Raising the legal cigarette purchase age to 21 would cut smoking rates in young people even further, an expert has told the BMJ
As published in the BMJ, an expert has said that increasing the legal age for tobacco purchase should be combined with other measures to reduce smoking rates in young people.
The proposal from the All Party Parliamentary Group (APPG) on Smoking and Health to increase the legal age from 18 to 21 would make it harder for children to obtain cigarettes and would take the legal age beyond school age, Dr Nicholas Hopkinson, a respiratory specialist from Imperial College London and Medical Director of the British Lung Foundation, has written.
Achieving a smoke-free generation – where smoking rates are below five per cent across all groups in society – is a “key public health goal.”
Plus, helping existing smokers to quit is important, says Hopkinson, who is also chair of Action on Smoking and Health (ASH). However, “the most vital element is to prevent young people from starting in the first place.”
Most smokers start during childhood, and two thirds of those who try smoking will go on to become regular smokers.
“Smoking is a contagious habit, transmitted within peer groups”, writes Hopkinson, and the age increase will protect younger children from exposure to older pupils in school who smoke.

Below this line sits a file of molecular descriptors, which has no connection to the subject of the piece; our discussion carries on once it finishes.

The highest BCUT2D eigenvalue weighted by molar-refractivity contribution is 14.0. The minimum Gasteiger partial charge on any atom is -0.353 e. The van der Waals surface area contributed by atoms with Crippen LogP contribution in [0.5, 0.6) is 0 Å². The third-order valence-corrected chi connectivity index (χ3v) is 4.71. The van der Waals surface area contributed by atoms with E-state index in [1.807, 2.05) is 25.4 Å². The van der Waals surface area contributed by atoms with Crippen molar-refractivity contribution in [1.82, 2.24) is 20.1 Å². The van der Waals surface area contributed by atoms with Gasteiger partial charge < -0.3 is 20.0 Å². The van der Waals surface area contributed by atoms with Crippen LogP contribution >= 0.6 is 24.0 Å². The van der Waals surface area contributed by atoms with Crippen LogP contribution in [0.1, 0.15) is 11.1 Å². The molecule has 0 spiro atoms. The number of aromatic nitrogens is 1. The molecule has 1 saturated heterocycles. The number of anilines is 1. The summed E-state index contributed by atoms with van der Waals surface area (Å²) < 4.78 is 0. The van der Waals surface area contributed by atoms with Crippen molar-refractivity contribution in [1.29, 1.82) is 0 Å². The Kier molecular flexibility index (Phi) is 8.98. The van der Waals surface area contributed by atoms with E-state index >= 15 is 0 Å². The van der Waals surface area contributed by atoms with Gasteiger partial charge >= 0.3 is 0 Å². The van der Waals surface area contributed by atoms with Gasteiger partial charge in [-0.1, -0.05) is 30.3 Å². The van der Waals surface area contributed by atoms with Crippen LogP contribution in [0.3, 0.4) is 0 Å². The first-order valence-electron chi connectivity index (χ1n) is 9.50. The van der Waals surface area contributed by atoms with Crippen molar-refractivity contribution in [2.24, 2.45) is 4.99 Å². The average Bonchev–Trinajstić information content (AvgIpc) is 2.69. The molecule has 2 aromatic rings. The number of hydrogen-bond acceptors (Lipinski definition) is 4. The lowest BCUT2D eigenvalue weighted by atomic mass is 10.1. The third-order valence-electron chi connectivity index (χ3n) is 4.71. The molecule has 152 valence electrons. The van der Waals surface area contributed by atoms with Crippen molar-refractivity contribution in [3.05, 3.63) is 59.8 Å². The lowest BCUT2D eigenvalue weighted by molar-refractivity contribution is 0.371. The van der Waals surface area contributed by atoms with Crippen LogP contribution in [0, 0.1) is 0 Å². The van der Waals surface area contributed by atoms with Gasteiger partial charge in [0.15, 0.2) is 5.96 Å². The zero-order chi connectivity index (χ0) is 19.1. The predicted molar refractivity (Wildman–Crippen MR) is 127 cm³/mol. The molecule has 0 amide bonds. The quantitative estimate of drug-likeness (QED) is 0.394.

When the UK increased the legal age for tobacco purchase from 16 to 18 in 2007, there was a fall in youth smoking rates, suggesting that a further increase could replicate this.
The age increase is not the only possible measure proposed by APPG. A ‘polluter pays’ tax set to raise around £150m (€173m; $198m) per year from tobacco manufacturers will help to pay for “a revitalised, evidence-based set of tobacco control policies,” says Hopkinson.
This could include the introduction of a retail licensing scheme for tobacco products, which could help to limit underage sales. It would also make it easier to ban sales from those who break the law.
What’s more, other measures could include further increases in taxes to reduce affordability, spending on mass media education campaigns back to 2008 levels, supporting regional tobacco control bodies that have had a significant impact, and the inclusion of government mandated pack inserts to support quitting.
Polling data shows that these measures are popular among the public, writes Hopkinson, and “as healthcare professionals we should be advocating them,” he urges.
“Ministers should seize the opportunity to deliver a healthy legacy,” he concludes.